Daffodils are blooming and all sorts of life is pushing its way out of the dirt. Intending to do a seasonally correct series on How to Draw Flowers, I thought that I should begin with the ellipse because this understanding will make such a difference with every flower. That decision opened a can of worms big enough to fatten all the spring robins. It’s taken me a week to sort it all out and decide that the best way to simplify the ellipse is to begin with How to Draw a Glass. Sounds like more malarkey, but it’s St. Patty’s day, and I’ve kissed the Blarney stone, but wait, to bring this full circle you need to know that an ellipse is a full circle – seen in perspective – and if you learn to draw your ellipses with elegant ease, your artwork will have greater beauty and strength of form. Maybe you’re regretting my kiss and the questionable gift of eloquence that it gave me. Back to business:
Hold a drinking glass in front of your face with the rim at the level of your eyes. (To understand eye level see linear perspective part I.) You KNOW that it is circular, but you SEE a straight line. When drawing or painting your knowledge of what the shape “really” is gets in the way of your actual perception. This trait has helped us survive as a species, but it has messed with our artwork. We need to sip out of that straight line and to do that we need to know that the straight line is “really” round. In your artwork, sorry to say, even minor mistakes along this line will make work look amateurish.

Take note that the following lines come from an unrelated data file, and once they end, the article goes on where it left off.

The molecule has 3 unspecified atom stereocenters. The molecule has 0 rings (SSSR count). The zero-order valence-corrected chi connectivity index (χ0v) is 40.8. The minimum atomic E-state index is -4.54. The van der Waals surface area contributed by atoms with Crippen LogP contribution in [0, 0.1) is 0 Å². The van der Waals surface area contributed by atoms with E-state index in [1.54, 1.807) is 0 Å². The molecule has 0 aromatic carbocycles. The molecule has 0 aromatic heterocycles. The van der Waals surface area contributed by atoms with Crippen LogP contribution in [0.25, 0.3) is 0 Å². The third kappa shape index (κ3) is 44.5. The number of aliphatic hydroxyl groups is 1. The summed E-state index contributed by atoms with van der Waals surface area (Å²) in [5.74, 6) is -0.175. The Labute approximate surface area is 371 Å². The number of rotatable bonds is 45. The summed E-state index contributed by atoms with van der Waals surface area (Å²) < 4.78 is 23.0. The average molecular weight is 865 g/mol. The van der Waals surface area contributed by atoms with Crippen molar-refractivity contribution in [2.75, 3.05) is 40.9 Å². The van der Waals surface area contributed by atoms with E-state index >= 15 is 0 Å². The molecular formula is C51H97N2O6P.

It’s not just moving above of below eye level that changes the ellipse. Rotation of the glass has the same effect. Play with a real glass until you have this firmly in your mind.
Look at the photos of the glasses. Click on them to enlarge them and then trace the ellipses with your finger to get a feel for drawing them with smooth curves all the way around.
Now go back to the photo of the daffodils and trace your finger around the obvious ellipses of the trumpet. Then trace the less obvious ellipses by connecting the larger petals. They will not all perfectly conform, but your structure will be stronger if the petal lengths fall into a basic ellipse that is in the same perspective as the trumpet. It really can’t be otherwise.
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